They were looking for a savior, a rescuer, someone to lead the charge against the Romans like Moses against the Egyptians, Joshua against the Canaanites, or David against the Philistines. They expected God to fix the problem of Roman rule. But that’s not what …

Love The Glory That Comes From God: Commencement Address, Class of 2019

May 11, 2019 Dear Ashley, Libby, Sam, and Sienna -
Congratulations. I hope you know how proud everyone here is of you. Your parents have treasured you from the moment they knew you were coming. They changed your diapers, held your hands as you learned to walk, and tenderly washed scraped knees. Countless sleepless nights and long days were poured into nurturing and guiding and teaching. Today's ceremony marks both a celebration and a loss. Even as you still have to finish some coursework, today we also celebrate your readiness to enter the world: the hope and dread of every parent who still sees in your eyes the same baby they held in their arms when you first arrived. Take to heart the words of scripture: honor your father and your mother.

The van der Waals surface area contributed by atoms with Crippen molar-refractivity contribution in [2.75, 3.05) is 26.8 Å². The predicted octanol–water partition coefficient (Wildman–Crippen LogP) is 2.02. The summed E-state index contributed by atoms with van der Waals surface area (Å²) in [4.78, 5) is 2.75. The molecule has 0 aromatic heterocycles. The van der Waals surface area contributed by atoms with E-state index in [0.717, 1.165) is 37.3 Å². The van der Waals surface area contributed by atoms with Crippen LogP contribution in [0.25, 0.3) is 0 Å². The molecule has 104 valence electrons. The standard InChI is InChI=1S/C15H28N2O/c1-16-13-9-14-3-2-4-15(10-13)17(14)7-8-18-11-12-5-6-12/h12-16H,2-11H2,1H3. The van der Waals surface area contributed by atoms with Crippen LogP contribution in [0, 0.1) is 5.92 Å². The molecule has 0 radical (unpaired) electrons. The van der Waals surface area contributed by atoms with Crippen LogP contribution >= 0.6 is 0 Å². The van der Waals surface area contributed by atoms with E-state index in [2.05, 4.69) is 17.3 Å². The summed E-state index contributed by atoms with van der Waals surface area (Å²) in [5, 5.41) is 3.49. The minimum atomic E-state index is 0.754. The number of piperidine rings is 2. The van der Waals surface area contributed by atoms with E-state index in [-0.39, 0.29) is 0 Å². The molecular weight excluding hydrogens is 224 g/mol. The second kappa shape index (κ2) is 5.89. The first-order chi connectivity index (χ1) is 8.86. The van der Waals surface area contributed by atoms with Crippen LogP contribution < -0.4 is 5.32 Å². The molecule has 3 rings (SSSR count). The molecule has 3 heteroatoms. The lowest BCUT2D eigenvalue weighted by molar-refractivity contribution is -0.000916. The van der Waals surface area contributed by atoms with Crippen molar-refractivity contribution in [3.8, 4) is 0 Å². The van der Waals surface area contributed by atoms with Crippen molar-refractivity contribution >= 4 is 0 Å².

It is customary in such commencement speeches to share words of inspiration and motivation. But, for those of you who have read Winnie the Pooh, I'm afraid I'm more of an Eeyore than a Piglet. What I bring for you is a sentence - breathed…

The Victory of the Cross - Reflections on Good Friday

I count it an immense blessing to live in a country where Good Friday is a national holiday. Yesterday, a parade went by our home. Pontius Pilate led the way with his wife, followed by Caiaphas the high priest, a large group of Roman guards, and finally Jesus carrying the cross.
We protestants often don’t think too much about Good Friday. But it was the climax of Jesus’ life on earth up to the resurrection. It is in his arrest, trial, and execution that Jesus is seems to be defeated. And yet it is here that the Gospel writers find him victorious.